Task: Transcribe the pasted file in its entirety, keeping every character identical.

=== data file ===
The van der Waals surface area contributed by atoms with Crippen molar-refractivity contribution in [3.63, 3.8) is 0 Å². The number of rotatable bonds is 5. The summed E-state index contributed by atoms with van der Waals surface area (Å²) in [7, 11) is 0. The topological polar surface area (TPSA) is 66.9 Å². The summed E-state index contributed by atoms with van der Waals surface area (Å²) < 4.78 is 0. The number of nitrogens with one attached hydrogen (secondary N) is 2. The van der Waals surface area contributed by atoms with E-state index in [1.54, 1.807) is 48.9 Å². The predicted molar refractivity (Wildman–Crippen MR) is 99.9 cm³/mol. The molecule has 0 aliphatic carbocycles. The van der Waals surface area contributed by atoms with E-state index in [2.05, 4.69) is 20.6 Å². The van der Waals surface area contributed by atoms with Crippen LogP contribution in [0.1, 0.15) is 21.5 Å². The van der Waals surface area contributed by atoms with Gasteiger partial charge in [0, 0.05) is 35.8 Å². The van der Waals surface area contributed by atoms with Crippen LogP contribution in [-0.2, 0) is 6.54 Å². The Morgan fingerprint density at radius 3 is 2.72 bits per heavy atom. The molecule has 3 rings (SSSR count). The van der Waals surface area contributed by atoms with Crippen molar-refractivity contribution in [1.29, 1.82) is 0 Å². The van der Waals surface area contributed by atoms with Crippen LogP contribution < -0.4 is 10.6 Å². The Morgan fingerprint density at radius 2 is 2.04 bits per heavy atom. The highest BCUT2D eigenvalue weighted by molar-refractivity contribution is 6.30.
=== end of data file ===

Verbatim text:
The van der Waals surface area contributed by atoms with Crippen molar-refractivity contribution in [3.63, 3.8) is 0 Å². The number of rotatable bonds is 5. The summed E-state index contributed by atoms with van der Waals surface area (Å²) in [7, 11) is 0. The topological polar surface area (TPSA) is 66.9 Å². The summed E-state index contributed by atoms with van der Waals surface area (Å²) < 4.78 is 0. The number of nitrogens with one attached hydrogen (secondary N) is 2. The van der Waals surface area contributed by atoms with E-state index in [1.54, 1.807) is 48.9 Å². The predicted molar refractivity (Wildman–Crippen MR) is 99.9 cm³/mol. The molecule has 0 aliphatic carbocycles. The van der Waals surface area contributed by atoms with E-state index in [2.05, 4.69) is 20.6 Å². The van der Waals surface area contributed by atoms with Crippen LogP contribution in [0.1, 0.15) is 21.5 Å². The van der Waals surface area contributed by atoms with Gasteiger partial charge in [0, 0.05) is 35.8 Å². The van der Waals surface area contributed by atoms with Crippen LogP contribution in [-0.2, 0) is 6.54 Å². The Morgan fingerprint density at radius 3 is 2.72 bits per heavy atom. The molecule has 3 rings (SSSR count). The van der Waals surface area contributed by atoms with Crippen molar-refractivity contribution in [1.29, 1.82) is 0 Å². The van der Waals surface area contributed by atoms with Crippen LogP contribution < -0.4 is 10.6 Å². The Morgan fingerprint density at radius 2 is 2.04 bits per heavy atom. The highest BCUT2D eigenvalue weighted by molar-refractivity contribution is 6.30.